Hundreds of thousands of prisoners are filing phony tax refund claims and the IRS is not doing enough to quash the problem, according to a watchdog report.

The Treasury Inspector General for Tax Administration (TIGTA) said in its report Tuesday that refund fraud associated with prisoner Social Security numbers is a “significant problem” for the tax agency that is only getting worse over time.

According to the report, more than 137,000 phony tax returns were filed in 2012 using a prisoner’s Social Security number to the tune of $1 billion. While many of the fake refunds were flagged and prevented by the agency, the IRS issued $70 million in bogus refunds.

This was a significant increase from 2007, when more than 37,000 fake tax returns were filed for amounts equaling $166 million.

“Tax refund fraud associated with prisoners remains a significant problem for tax administration,” the report said.

The watchdog conducted the review after previous reports showed that the IRS was not doing enough to identify and crack down on fraudulent prisoner tax refund claims. The review was aimed at determining if the agency was doing enough to correct the problem.

The watchdog determined that the IRS was not taking a number of steps to crack down on the fraud. For one, the report said the IRS has not shared the information about the fraudulent claims with state and federal prison authorities.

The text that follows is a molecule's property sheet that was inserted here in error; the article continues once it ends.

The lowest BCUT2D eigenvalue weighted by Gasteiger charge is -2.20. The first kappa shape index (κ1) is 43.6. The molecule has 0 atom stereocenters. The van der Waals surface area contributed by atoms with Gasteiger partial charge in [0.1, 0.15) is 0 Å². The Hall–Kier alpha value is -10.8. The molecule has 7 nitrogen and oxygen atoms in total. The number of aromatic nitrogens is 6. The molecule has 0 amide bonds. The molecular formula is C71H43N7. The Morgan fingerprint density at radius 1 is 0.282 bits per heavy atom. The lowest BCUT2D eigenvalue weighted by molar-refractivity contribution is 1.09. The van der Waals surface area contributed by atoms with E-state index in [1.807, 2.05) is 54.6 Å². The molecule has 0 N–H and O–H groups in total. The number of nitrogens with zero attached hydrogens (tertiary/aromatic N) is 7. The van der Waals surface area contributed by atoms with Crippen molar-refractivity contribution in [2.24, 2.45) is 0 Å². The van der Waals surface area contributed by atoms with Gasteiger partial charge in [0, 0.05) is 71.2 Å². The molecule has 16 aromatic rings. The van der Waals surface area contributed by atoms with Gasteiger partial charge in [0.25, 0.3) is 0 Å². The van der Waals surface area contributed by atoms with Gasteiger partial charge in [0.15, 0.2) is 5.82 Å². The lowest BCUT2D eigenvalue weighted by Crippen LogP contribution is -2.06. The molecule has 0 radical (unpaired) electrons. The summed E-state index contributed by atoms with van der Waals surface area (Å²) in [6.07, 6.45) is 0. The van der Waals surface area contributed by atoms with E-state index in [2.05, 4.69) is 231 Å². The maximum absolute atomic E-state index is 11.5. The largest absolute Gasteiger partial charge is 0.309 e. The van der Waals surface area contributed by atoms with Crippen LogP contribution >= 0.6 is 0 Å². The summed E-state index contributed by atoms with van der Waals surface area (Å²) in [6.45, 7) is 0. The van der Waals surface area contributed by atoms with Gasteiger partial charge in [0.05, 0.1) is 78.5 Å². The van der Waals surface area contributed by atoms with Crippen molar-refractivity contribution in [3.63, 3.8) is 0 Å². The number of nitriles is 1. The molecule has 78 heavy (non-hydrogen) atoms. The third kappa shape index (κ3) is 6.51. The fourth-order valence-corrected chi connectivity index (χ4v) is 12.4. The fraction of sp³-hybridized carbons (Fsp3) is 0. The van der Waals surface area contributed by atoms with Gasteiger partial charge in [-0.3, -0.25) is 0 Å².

In addition, the watchdog found that the IRS was not providing consistent updates to Congress about the problem, as is required by the Inmate Tax Fraud Prevention Act of 2008.

“TIGTA also found that the required annual prisoner fraud reports to Congress are not timely and that the reports do not address all aspects of prisoner fraud,” the report said.

TIGTA made six recommendations to the IRS to remedy the problem, of which the agency agreed with four.

In response, a representative for the IRS said the agency is working to stop the problem of prisoner tax refund fraud.

“The IRS has continued to build on processes to detect and stop potentially fraudulent refund claims made by prisoners,” Debra Holland, the agency’s commissioner of its Wage and Investment Division, said.